Child psychopaths: bad seeds or bad parents?

People stereotype psychopaths as unemotional killers but the reality is very different. Psychologist Eva Kimonis talks about what makes a psychopath and the work she's doing with unemotional children

What comes to mind when you think of a psychopath? A highly unemotional killer? Your boss? Every Hollywood villain?

They may be highly attuned to what they need to say to get what they want… they are very impulsive and con others using emotion – Dr Eva Kimonis

How about a child?

Behavioural problems at a young age are treated with a sort of ambivalence. Many parents are told, “oh, they’ll grow out of it” or “give them time”.

But what happens when these behaviours are hard wired into their children’s brain?

What if they are psychopaths?

It is estimated that 1 per cent of the world’s adult population are psychopaths. For children showing psychopathic tendencies like callous and unemotional traits, the percentage is higher, 2-4 per cent.

Psychopathy is just like any other mental illness. It doesn’t discriminate – everyone can have it, regardless of age, gender or ethnicity. In most cases, it’s an inherited illness with many holding a genetic predisposition to the condition. It is not immune from environmental causes either.

A psychopath can be born and created.

To be categorised as a psychopath, you need to first tick all the boxes.

You need to be callous, manipulative, deceitful, reckless, remorseless, lie to get what you want, never really feel guilt, get bored easily and not understand people’s pain or feelings.

Like any mental illness, people can have levels of psychopathy, but to be a text book case, all signs must be there.

Psychologist Eva Kimonis of the UNSW has spent years researching the illness and studying its roots. She says to be considered a psychopath there must be signs that the illness is harming the person’s ability to function as a member of society.

“The point that it’s considered a disorder is when you’re seeing all of these things presenting together and they’re causing some sort of significant impairment in the person’s life,” she tells Neos Kosmos.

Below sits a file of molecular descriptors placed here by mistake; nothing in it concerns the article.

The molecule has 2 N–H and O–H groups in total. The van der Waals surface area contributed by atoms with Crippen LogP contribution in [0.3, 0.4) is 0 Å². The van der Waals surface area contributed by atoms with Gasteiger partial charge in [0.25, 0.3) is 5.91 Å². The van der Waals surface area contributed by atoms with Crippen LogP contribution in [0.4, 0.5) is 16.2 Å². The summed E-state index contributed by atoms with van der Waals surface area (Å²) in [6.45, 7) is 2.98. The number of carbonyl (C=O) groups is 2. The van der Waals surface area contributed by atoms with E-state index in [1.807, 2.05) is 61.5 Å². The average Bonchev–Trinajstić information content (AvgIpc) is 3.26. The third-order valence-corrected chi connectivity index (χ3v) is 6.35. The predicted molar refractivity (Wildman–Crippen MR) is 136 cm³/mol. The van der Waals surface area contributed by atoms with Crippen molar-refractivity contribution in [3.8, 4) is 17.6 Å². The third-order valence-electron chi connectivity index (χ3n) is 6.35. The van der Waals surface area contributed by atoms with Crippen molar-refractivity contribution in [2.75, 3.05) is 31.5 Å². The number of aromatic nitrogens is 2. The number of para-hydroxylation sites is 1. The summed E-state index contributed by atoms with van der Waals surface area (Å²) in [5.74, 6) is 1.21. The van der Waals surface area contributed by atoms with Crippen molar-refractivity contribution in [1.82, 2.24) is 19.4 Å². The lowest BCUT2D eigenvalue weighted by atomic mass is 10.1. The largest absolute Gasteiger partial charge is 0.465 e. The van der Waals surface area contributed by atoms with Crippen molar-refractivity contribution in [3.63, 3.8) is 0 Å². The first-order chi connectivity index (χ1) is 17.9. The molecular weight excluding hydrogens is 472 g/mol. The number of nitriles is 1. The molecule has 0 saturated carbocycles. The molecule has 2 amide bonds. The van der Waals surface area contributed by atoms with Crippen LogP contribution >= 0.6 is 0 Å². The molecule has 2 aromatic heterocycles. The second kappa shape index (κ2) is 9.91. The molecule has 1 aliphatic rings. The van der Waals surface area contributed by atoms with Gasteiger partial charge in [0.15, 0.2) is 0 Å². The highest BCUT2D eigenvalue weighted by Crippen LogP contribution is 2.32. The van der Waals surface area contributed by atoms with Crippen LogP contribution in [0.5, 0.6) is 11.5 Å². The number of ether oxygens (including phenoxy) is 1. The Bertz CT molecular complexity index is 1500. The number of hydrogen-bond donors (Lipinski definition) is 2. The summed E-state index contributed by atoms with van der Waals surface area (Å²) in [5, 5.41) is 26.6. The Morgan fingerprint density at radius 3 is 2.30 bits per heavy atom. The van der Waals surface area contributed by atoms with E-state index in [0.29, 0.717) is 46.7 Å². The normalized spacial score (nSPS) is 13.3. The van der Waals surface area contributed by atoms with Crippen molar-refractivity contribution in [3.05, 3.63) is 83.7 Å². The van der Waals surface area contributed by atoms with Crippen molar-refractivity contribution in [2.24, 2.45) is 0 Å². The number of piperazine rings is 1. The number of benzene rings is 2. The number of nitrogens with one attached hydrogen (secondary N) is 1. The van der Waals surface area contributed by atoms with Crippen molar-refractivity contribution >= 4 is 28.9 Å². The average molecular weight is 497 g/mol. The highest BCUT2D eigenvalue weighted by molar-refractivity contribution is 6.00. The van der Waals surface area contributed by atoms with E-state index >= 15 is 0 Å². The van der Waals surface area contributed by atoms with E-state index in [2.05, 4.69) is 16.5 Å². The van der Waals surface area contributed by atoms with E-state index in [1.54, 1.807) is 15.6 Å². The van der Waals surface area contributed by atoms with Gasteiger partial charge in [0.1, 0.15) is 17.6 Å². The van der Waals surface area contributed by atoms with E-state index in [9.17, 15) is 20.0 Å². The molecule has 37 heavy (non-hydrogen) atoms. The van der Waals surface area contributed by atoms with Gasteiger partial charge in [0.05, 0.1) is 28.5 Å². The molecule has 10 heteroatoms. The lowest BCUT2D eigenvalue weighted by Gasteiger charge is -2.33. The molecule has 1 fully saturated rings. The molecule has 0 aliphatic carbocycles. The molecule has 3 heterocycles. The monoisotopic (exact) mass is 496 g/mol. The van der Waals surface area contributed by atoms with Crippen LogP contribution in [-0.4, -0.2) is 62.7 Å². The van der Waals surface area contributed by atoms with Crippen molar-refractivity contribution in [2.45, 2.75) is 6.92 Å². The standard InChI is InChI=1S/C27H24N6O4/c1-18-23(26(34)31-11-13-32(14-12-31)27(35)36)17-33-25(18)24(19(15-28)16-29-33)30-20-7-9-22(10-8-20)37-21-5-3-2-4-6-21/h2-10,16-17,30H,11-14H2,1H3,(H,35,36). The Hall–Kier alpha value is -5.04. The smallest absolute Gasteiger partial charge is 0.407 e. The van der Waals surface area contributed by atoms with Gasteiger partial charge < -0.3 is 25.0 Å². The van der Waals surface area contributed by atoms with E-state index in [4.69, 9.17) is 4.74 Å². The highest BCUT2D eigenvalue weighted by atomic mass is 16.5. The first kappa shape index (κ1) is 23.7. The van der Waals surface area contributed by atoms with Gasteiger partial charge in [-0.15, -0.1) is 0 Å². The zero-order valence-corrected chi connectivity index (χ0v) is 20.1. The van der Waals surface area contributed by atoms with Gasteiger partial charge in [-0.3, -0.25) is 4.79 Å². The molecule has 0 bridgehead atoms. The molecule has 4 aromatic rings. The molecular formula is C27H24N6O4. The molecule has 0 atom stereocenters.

Psychopaths are notorious for living parasitic lives; they go from one partner to another and aren’t able to hold down jobs.

But for all their harmful conditions, there are quite lucky side effects. Psychopaths are notoriously charming, very extroverted and cunning and can expertly manipulate unsuspecting victims.

“They may be highly attuned to what they need to say to get what they want … they are very impulsive and con others using emotion,” Dr Kimonis says.

They are so unapologetic that putting other people in danger just for their own amusement is a common occurrence.

“They may be very irresponsible partners or parents, where they may do things like drive recklessly even though they may have a child in the backseat,” she says.

Using violence to achieve their goals is only seen in extreme cases, but does explain a lot about the people who do commit horrific crimes. Research has shown that up to 35 per cent of inmates in prisons around the world are psychopaths.

Hollywood has been in love with portraying genius villains who tick all the psychopath boxes. Some of the best villains known to date have used all the traits of psychopaths and gone well beyond them. Think of how the Joker in Batman or serial killer Hannibal Lecter always seem to be 10 steps ahead of the authorities.

Psychopaths are very calculating people. They are able to justify holding grudges for years on end, and work tirelessly to inflict harm on these people when they least expect it.

What is most alarming is that psychopaths know the difference between right or wrong, it’s just they don’t choose to abide by it if it’s not in their interest.
Instead of feeling emotions, they tend to mimic them as a way to get what they want. Think of someone that has caused a huge fuss only to get preferential treatment. That might have been a calculated response.

So is there a cure for psychopathy? No. But there are ways to manage it.

Dr Kimonis is observing some of the most promising treatments to date. Her research for the University of New South Wales is showing that children who display psychopathic tendencies can be nurtured and taught to feel more empathy and understand emotions more.

When parents come to her, they are in a desperate state.

“Parents might be saying their child doesn’t show any empathy, or doesn’t appear to be guilty whatsoever after they’ve done something wrong,” she says.

“A common one is that they’re saying their child doesn’t respond to punishment.”

Dr Kimonis has seen extreme cases, where pre-school children have acted out of character for their age.

“We had a child who was hurting animals, or physically hurting siblings,” she says.